For lunch, we were taken to the Loboc River for a lunch cruise on flat bottom boats. During lunch, we sang karaoke on the boat. It would not be a Filipino gathering without karaoke. At the end of the river, we encountered a floating platform with tinikling dancers and folk singers. They invited us to dance tinikling with them. Fortunately, they slowed down the tempo of the clacking bamboo poles for us tourists.

On the fifth day, we went to Balicasag Island to go snorkeling and have a picnic lunch. We swam with green sea turtles and hundreds of fish, and we explored a 200-foot underwater cliff just off the shore of the island. After lunch, some of us played volleyball and threw around a frisbee with the local kids. We had nothing on the agenda that afternoon, so we enjoyed the pool and the facilities of Hennan Resort. That evening, the closing dinner for the tour was hosted by the governor of Bohol at a nearby hotel banquet hall. We were entertained by a fantastic band of local teenagers who were learning to play music as part of a poverty-reduction program sponsored by the regional government. These musicians were professional quality. It was quite impressive. The evening ended with dancing, complete with DIs (dance instructors).

The next morning, we flew back to Manila and returned once again to the Nobu Hotel in the City of Dreams complex. We had one more day to say goodbye to the many friends we made on the Ambassadors’ Tour. We met families and couples of all ages from all over the U.S. and the Pacific. The Hawaii consulate brought the largest delegation—they even brought a family from French Polynesia. The Philippine Consulate in Guam brought the fourth largest delegation. The mainland consulates and embassy brought families and individuals from San Francisco (third largest delegation), Los Angeles (second largest), San Diego, Houston, New York, Chicago, and Washington, D.C.. The ambassador from the Philippines to the United States, His Excellency Jose Manuel Romualdez, headed the Ambassadors’ Tour—hence the name. We were joined on the tour by retired couples, by whole families, by individuals of all ages, from babies to senior citizens. Grandparents, parents, and children—all on the same tour, all enjoying the same unforgettable experience.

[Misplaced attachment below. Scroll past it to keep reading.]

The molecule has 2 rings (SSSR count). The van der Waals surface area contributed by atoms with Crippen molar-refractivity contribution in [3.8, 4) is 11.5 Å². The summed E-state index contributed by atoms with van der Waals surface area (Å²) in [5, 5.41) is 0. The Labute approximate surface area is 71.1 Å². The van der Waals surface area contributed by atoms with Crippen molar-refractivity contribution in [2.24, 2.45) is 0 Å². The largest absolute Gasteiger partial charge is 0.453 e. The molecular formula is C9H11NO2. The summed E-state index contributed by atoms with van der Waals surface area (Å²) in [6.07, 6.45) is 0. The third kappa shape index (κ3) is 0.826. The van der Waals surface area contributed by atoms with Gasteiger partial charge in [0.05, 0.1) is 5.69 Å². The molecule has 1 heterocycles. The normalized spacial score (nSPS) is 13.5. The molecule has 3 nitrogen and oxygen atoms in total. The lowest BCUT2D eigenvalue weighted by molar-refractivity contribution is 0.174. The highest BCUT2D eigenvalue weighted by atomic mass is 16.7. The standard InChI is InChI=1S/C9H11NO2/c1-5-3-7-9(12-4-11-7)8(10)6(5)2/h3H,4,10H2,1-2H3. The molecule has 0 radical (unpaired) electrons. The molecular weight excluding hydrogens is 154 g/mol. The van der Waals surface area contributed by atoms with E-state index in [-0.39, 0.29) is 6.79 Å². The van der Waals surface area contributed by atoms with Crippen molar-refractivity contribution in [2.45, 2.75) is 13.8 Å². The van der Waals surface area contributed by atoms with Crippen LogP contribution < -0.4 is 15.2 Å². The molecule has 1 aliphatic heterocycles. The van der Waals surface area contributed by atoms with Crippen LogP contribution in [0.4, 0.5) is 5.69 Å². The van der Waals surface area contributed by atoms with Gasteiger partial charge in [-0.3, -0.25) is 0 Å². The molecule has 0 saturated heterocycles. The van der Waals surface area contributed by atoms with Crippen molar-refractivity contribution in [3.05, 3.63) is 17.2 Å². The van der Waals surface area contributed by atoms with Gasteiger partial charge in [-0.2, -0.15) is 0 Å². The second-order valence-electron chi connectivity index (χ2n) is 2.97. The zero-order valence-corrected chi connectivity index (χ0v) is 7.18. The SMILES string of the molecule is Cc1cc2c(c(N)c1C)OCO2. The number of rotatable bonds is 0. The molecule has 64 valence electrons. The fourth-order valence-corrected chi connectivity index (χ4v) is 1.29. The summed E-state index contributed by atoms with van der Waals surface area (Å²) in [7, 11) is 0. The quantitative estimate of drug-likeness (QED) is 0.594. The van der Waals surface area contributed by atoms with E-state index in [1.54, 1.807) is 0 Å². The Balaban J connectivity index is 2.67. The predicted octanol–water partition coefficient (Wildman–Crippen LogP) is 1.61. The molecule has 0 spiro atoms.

We flew back to San Francisco with many pleasant memories and pictures to remember the trip by.

Next year, the Ambassadors’ Tour will likely go to Palawan. Our kids asked us to sign up again for the tour 2019. If you would like to be treated like an ambassador while visiting the Philippines, you should as well!